The UC Davis Plant Breeding Academy (PBA) is a premium professional certificate program offered in the USA, Europe and Asia.  To date, 114 industry breeders have attended the UC Davis PBA, making it the most significant program of its kind.

Employers appreciate the opportunity to provide their valued employees advanced training without disrupting their full-time employment. Participants attend six, 6-day sessions over two years. The instructors are internationally recognized experts in plant breeding and seed technology.

Applications are being accepted for the European Plant Breeding Academy Class III beginning in October 2013.  For more information on the UC Davis European Plant Breeding Academy contact Joy Patterson at or visit

Seed Central/Food Central Events
Monthly events continue to occur on the second Thursday of each month (during the academic year).  On May 9th, the featured speaker is Dr. Dan Flynn, executive director of the UC Davis Olive Center.  His presentation will be, “Doing for olives what UC Davis did for wine.” There will be 90 minutes of networking, followed by the presentation. In addition to this program in May, there will also be afternoon programs that begin at 1:30 at UC Davis. For more information see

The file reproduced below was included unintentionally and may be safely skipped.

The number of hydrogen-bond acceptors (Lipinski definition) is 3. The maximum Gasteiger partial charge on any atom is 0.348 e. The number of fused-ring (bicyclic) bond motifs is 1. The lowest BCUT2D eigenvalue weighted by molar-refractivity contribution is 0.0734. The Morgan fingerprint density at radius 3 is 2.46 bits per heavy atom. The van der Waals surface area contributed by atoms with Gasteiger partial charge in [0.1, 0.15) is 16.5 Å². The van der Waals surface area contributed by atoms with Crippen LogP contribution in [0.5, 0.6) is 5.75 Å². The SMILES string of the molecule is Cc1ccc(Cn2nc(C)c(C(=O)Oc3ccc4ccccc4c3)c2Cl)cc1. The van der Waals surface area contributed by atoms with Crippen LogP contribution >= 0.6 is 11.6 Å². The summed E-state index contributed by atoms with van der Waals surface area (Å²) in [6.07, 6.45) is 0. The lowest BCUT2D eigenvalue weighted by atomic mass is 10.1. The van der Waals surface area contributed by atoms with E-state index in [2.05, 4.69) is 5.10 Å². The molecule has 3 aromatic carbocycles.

Gene discovery may yield lettuce that will sprout in hot weather
March 28, 2013 

A team of researchers, led by a University of California, Davis, plant scientist, has identified a lettuce gene and related enzyme that put the brakes on germination during hot weather -- a discovery that could lead to lettuces that can sprout year-round, even at high temperatures. The study also included researchers from Arcadia Biosciences and Acharya N.G. Ranga Agricultural University, India. The finding is particularly important to the nearly $2 billion lettuce industries of California and Arizona, which together produce more than 90 percent of the nation's lettuce. The study results appear online in the journal The Plant Cell.

"Discovery of the genes will enable plant breeders to develop lettuce varieties that can better germinate and grow to maturity under high temperatures," said the study's lead author Kent Bradford, a professor of plant sciences and director of the UC Davis Seed Biotechnology Center.

UC Davis reveals genetic diversity of genes in peppers
February 14, 2013
From the small, spicy Thai chiles to the portly, mild bell pepper, researchers at the University of California, Davis, have developed a "family tree" of sorts for peppers and characterized the diversity of genes found in a collection of common cultivated pepper varieties.

Findings from the study, which sampled 30,000 genes of the Capsicum annum species, reveal intriguing details about the relationships between these different types of peppers and the incredible genetic diversity among the spicy peppers. This genetic information will be critically important to plant breeders for developing hardier, higher yielding plants for production around the world.